I came to insight analysis with a mixed background. I had been a fundraiser, and because I’d worked in small organisations I’d tried my hand at many types of fundraising. The other side of my experience was from science where I studied psychology and neuroscience and worked on research on those topics. From that I learned scientific method, stats and data.
This is the general purpose methodology that I drew up as I was finding my feet in my non-profit Fundraising Analysis role, a role that was new in my organisation as well. I knew fundraising and fundraisers and I knew data and analysis but this brought those things together in a way that allowed me to explain the work to others.
Insight Analysis cycle
What to bear in mind during the process
What do we want to achieve? (overall Goals – increase income/improve donor care)
What do we want to do? (plan for Activities – design a new product, improve a process)
Questions and Hunches:
Questions are often the place people start. There’s nothing wrong with that for brainstorming a starting point, but the sooner it links back to your objectives, the sooner you focus in on what you really need.
Bearing our objectives in mind, what do we already know?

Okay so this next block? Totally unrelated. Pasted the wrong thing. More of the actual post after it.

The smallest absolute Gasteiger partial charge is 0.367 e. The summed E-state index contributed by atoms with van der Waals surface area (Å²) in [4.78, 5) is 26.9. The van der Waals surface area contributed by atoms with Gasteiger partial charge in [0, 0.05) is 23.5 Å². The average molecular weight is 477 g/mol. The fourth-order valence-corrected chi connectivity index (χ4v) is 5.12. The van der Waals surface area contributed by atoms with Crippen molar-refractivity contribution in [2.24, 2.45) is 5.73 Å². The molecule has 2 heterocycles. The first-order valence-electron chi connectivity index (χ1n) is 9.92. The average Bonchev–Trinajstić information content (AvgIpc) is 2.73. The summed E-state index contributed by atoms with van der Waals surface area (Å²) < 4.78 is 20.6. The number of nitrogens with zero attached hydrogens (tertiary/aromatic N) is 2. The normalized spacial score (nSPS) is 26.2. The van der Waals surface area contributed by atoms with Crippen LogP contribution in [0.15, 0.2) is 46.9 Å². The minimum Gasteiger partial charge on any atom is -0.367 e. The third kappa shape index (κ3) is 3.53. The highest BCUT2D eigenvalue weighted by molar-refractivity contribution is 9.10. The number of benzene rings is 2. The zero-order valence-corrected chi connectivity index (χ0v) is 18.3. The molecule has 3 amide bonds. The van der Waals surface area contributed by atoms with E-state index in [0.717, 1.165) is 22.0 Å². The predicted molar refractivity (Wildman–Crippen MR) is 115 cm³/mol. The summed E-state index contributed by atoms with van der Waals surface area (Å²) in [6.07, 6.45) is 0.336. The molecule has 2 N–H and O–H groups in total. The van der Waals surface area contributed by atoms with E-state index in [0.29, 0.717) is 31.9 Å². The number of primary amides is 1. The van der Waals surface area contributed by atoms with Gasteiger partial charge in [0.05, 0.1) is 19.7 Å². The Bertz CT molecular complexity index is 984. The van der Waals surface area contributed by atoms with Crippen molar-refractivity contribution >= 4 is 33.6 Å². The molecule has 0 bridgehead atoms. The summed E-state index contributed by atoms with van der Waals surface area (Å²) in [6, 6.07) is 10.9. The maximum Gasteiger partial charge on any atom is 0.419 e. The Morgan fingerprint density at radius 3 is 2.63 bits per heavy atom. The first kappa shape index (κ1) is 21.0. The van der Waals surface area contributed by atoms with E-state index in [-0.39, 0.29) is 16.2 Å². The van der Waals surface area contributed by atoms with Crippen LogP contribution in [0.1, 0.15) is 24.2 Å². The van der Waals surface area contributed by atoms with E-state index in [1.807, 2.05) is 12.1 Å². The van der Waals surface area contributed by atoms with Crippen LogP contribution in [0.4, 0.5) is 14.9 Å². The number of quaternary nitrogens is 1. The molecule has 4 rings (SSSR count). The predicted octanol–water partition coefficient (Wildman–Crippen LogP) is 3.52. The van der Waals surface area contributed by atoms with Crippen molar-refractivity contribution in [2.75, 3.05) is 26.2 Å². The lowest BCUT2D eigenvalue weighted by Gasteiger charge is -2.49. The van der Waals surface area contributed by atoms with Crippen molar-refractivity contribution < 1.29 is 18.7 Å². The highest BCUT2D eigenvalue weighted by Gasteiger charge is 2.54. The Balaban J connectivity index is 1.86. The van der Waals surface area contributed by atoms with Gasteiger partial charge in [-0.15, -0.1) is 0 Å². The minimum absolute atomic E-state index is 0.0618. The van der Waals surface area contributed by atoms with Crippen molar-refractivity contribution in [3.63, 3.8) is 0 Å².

What do we want to know – what will help towards our objectives?
Less is more! The fewer the questions you go into the analysis with, the more focused it will be and the easier to action or iterate onwards from.
Hunches (or hypotheses) about what you think the answers to the questions will be are really important. The move towards ‘insight driven decision making’ is often tagged as the move away from gut feel towards data. I find that using client intuition and experience to form hypotheses and to sense check findings as you go along keeps you on track to useful findings. Hunches are where you start to combine gut feel with the data.
Analysis: this is where you crunch the data. I unpack this in part 2.
We have our answers, and a story that we can understand. What do we do now?
Information from insight going into planning actions.
What does success look like?
How are we going to measure that?
Do we need any different/additional data capture?
Evaluation is analysis too, checking what happened, iterating back through insight, action and evaluation while you tweak or optimise whatever you were working towards.
And when you’re done – on to New Objectives!
In part 2 we unpack what happens under the hood of analysis.